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Fairness and innequality

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Thinking about fairness and inequality there are broadly shared beliefs about what is socially just and unjust, and what is fair and unfair. Here is the basic problem: we observe some empirical case of social inequality : some people are better off than others or their lives are more fulfilling than others or they are healthier than others. These are observations. And we ask: is the observed inequality just or fair? Does the inequality violate some principle of justice? Now, some inequalities are simply cases of bad luck – one person gets hit by lightening, another does not. There is a dramatic inequality in their fates. And there is a sense, of course, in which one could say (as kids do): that’s not fair; the person who got hit by lightening “didn’t deserve it.” Such expressions reflect a deep moral intuition that most people have: people should get what they deserve and deserve what they get. This is why when someone gets struck by lightening we say “that’s so unfair, they didn’t deserve that.”

When we talk about a social injustice – not just the unfairness of bad luck – what we mean is that there is an inequality which is unfair and which could be remedied if our social institutions were different. Something could in principle be done about it. When we say that it was a social injustice for African-Americans to be denied admission to all-white universities before the end of racial segregation in America what we mean is that it was not just “bad luck” to be born black and thus denied admission, but that this grossly unfair inequality in educational opportunity could have been remedied by a change in social institutions. This does not mean, of course, that it was politically possible to remedy that injustice in the 1920s or 1930s. Racial segregation was always a profound social injustice, as was slavery before it, but the social forces supporting segregation were so powerful and cohesive that until the 1950s and 1960s they were able to successfully repress struggles against segregation and maintain those institutions. The claim that an inequality is unjust, therefore, can be seen as an indictment of the way in which existing configurations of power block the social changes needed to reduce or eliminate the inequality in question.

Discussing problems of social justice quickly becomes really complicated, since a diagnosis of injustice really requires two judgments: first, a moral judgment that an inequality is unfair, and second, a sociological judgment that this unfairness could be remedied by a social change. It’s not fair that some children are born with physical disabilities – they don’t “deserve it”. But it is not in and of itself necessarily a social injustice.1 What becomes a social

injustice is if there are things we could do to minimize the effects on people’s lives of the unfairness of such “bad luck” and fail to do so. The lack of curb cuts in sidewalks is an injustice for people in wheelchairs. The lack of affordable prosthetic limbs is an injustice for amputees. To insure that curb cuts exist requires a change in rules governing urban planning. To insure that everyone who needs a prosthetic limb can afford one requires a change in the rules governing access to medical services. Both of these constitute social changes. And since Being born with a disability could itself be a social injustice if the disability was itself the result of a social injustice, such as lack of access to good prenatal medical care by the mother. remedies such as these involve changes in the uses of resources, they almost inevitably trigger resistance and conflict from those who stand to lose from the social change. When there is an inequality that is also an injustice – that is, an unfair inequality that could be remedied — we can expect there to be a set of power relations operating in the situation which block the necessary remedies. Injustices do not continue just because of some law of inertia; they continue because people are unwilling to pay the costs to remedy the injustice and they have sufficient power to avoid doing so. This combination of inequality, injustice, and power is what we will call oppression.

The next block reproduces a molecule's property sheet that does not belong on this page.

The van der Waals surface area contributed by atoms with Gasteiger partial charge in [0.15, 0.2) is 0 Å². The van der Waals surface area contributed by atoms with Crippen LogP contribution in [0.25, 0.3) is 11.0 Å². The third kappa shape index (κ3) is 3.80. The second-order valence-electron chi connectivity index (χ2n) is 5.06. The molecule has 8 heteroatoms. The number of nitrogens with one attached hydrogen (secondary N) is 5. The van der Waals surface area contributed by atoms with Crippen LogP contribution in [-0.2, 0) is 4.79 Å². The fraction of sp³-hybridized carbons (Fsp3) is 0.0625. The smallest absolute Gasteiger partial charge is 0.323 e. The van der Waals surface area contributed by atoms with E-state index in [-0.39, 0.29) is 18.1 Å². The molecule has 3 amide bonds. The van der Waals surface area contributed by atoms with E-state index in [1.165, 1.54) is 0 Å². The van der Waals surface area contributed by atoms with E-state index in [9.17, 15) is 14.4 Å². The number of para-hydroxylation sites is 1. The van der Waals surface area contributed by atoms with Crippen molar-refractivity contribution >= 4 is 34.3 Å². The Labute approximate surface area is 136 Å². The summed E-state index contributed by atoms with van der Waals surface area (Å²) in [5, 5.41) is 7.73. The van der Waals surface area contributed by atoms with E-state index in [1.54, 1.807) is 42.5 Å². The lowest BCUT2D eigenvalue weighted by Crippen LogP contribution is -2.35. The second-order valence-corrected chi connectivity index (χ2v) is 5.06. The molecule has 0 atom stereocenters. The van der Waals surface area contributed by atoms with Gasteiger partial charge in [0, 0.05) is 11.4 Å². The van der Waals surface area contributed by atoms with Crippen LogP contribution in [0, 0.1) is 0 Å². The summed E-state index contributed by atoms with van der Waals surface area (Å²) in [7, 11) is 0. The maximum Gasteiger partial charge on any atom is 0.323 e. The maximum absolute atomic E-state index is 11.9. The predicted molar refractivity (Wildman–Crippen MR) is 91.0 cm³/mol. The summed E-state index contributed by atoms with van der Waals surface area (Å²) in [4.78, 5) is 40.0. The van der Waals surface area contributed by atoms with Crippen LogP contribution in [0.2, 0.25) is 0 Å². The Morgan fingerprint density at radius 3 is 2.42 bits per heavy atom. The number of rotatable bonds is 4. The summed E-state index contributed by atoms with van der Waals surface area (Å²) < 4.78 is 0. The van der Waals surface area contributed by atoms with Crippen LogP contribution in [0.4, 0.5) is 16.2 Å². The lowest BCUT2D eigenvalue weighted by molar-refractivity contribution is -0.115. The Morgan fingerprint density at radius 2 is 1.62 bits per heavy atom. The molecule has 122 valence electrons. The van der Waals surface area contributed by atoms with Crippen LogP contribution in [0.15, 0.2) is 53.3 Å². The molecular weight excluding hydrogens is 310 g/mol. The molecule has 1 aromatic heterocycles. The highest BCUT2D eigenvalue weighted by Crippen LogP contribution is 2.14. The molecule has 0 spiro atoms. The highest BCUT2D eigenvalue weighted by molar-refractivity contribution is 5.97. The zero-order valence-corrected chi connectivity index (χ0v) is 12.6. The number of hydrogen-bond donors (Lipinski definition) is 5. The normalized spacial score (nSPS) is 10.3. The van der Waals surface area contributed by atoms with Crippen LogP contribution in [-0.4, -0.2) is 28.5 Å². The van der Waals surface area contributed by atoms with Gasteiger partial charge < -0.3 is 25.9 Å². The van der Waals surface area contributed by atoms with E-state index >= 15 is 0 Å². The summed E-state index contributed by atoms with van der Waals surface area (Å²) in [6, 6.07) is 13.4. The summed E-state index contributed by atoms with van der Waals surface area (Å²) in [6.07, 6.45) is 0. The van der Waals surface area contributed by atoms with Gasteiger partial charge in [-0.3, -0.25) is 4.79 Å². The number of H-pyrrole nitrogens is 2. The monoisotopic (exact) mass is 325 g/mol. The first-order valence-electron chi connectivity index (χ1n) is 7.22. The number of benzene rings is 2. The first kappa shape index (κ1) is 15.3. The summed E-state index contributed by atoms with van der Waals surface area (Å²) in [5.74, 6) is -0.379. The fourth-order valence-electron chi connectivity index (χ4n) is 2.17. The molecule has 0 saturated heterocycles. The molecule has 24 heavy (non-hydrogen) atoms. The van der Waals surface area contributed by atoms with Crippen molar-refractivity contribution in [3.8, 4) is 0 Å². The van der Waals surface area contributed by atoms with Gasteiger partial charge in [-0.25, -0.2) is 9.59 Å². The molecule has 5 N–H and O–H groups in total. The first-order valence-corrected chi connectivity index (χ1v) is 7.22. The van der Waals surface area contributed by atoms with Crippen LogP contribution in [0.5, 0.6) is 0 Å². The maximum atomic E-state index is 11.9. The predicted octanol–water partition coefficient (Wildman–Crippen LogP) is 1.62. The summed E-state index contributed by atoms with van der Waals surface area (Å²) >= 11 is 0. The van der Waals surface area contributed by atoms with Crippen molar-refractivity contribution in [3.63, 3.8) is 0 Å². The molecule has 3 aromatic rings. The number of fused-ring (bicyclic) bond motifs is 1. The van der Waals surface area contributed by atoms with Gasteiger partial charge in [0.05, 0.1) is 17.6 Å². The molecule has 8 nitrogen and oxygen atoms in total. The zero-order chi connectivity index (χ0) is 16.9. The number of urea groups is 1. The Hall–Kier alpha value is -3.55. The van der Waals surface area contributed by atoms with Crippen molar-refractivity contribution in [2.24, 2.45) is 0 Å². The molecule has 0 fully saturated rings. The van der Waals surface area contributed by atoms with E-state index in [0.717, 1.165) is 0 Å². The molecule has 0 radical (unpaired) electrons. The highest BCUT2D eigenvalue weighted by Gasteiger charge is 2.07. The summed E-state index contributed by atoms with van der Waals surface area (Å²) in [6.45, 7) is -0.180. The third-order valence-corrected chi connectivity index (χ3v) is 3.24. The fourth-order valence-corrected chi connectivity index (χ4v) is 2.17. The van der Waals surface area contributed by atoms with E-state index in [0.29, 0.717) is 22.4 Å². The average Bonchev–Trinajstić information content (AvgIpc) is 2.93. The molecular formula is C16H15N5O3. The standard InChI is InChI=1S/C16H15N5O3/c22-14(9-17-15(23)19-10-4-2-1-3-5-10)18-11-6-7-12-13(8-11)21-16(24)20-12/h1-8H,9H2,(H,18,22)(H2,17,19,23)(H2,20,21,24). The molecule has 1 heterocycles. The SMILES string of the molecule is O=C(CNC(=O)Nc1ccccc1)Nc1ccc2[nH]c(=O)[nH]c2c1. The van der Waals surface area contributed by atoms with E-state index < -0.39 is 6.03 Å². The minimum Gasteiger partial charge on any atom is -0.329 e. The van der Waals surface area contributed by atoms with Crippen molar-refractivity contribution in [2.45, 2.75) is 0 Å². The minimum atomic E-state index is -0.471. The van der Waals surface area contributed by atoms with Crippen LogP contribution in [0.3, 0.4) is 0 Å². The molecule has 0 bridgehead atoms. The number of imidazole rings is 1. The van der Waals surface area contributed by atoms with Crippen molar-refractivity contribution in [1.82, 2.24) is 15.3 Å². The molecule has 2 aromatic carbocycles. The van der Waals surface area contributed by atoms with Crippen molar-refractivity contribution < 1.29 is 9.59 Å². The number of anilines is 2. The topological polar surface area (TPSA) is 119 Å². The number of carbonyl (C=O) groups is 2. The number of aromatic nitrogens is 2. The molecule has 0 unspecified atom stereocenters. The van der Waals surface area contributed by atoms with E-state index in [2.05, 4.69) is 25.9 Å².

the moral dimension of inequality & clarifying what we mean when we say that an inequality among people is unfair + remedies. The Justice and Injustice of Inequalities: Fair Play versus Fair Shares Consider, first, an easy case: Two farmers each have identical plots of land for gardens. Each has the same time and resources available for growing vegetables. One works hard, the other does not, and at the end of the summer one has lots of produce and the other has little. Most people would say that there is nothing unfair in this inequality. To be sure, something could be done about it – you could redistribute the tomatoes. But most people would say that that would be unfair: the lazy gardener would then have a summer of leisure + equal tomatoes with the farmer who worked hard all summer. This would be an injustice to the hardworking farmer.

Most examples of inequality we observe in a society like the United States are not so simple. Let’s examine three additional cases, one of which almost everyone would consider an example of injustice, one of which most people would not, and one of which would be a source of disagreement:

Case 1. A police chief will only hire personal relatives – sons, daughters, cousins – as police officers.